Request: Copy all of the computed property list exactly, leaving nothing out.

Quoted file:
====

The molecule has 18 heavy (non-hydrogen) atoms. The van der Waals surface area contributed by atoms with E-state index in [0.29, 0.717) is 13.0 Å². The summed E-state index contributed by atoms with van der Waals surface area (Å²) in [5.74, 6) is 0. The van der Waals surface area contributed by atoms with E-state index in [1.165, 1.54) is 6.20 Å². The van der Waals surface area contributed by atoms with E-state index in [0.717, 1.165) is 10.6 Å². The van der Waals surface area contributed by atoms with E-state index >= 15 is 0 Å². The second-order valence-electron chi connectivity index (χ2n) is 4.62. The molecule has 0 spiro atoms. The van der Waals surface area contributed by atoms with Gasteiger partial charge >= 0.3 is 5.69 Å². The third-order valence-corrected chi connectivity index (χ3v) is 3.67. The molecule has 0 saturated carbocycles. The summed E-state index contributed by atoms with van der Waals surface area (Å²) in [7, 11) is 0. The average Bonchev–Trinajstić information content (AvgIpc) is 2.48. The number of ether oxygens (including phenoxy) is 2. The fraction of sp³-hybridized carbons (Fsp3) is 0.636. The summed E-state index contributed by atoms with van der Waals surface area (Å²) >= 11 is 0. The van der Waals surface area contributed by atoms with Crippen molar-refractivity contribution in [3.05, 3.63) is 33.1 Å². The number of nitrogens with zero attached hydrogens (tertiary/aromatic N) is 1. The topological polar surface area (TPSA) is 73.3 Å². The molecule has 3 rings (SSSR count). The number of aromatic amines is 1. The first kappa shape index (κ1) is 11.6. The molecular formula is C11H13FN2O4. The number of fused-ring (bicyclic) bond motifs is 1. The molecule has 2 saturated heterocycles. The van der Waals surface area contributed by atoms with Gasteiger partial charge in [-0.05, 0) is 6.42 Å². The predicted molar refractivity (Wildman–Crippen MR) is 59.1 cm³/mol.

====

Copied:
The molecule has 18 heavy (non-hydrogen) atoms. The van der Waals surface area contributed by atoms with E-state index in [0.29, 0.717) is 13.0 Å². The summed E-state index contributed by atoms with van der Waals surface area (Å²) in [5.74, 6) is 0. The van der Waals surface area contributed by atoms with E-state index in [1.165, 1.54) is 6.20 Å². The van der Waals surface area contributed by atoms with E-state index in [0.717, 1.165) is 10.6 Å². The van der Waals surface area contributed by atoms with E-state index >= 15 is 0 Å². The second-order valence-electron chi connectivity index (χ2n) is 4.62. The molecule has 0 spiro atoms. The van der Waals surface area contributed by atoms with Gasteiger partial charge >= 0.3 is 5.69 Å². The third-order valence-corrected chi connectivity index (χ3v) is 3.67. The molecule has 0 saturated carbocycles. The summed E-state index contributed by atoms with van der Waals surface area (Å²) in [7, 11) is 0. The average Bonchev–Trinajstić information content (AvgIpc) is 2.48. The number of ether oxygens (including phenoxy) is 2. The fraction of sp³-hybridized carbons (Fsp3) is 0.636. The summed E-state index contributed by atoms with van der Waals surface area (Å²) >= 11 is 0. The van der Waals surface area contributed by atoms with Crippen molar-refractivity contribution in [3.05, 3.63) is 33.1 Å². The number of nitrogens with zero attached hydrogens (tertiary/aromatic N) is 1. The topological polar surface area (TPSA) is 73.3 Å². The molecule has 3 rings (SSSR count). The number of aromatic amines is 1. The first kappa shape index (κ1) is 11.6. The molecular formula is C11H13FN2O4. The number of fused-ring (bicyclic) bond motifs is 1. The molecule has 2 saturated heterocycles. The van der Waals surface area contributed by atoms with Gasteiger partial charge in [-0.05, 0) is 6.42 Å². The predicted molar refractivity (Wildman–Crippen MR) is 59.1 cm³/mol.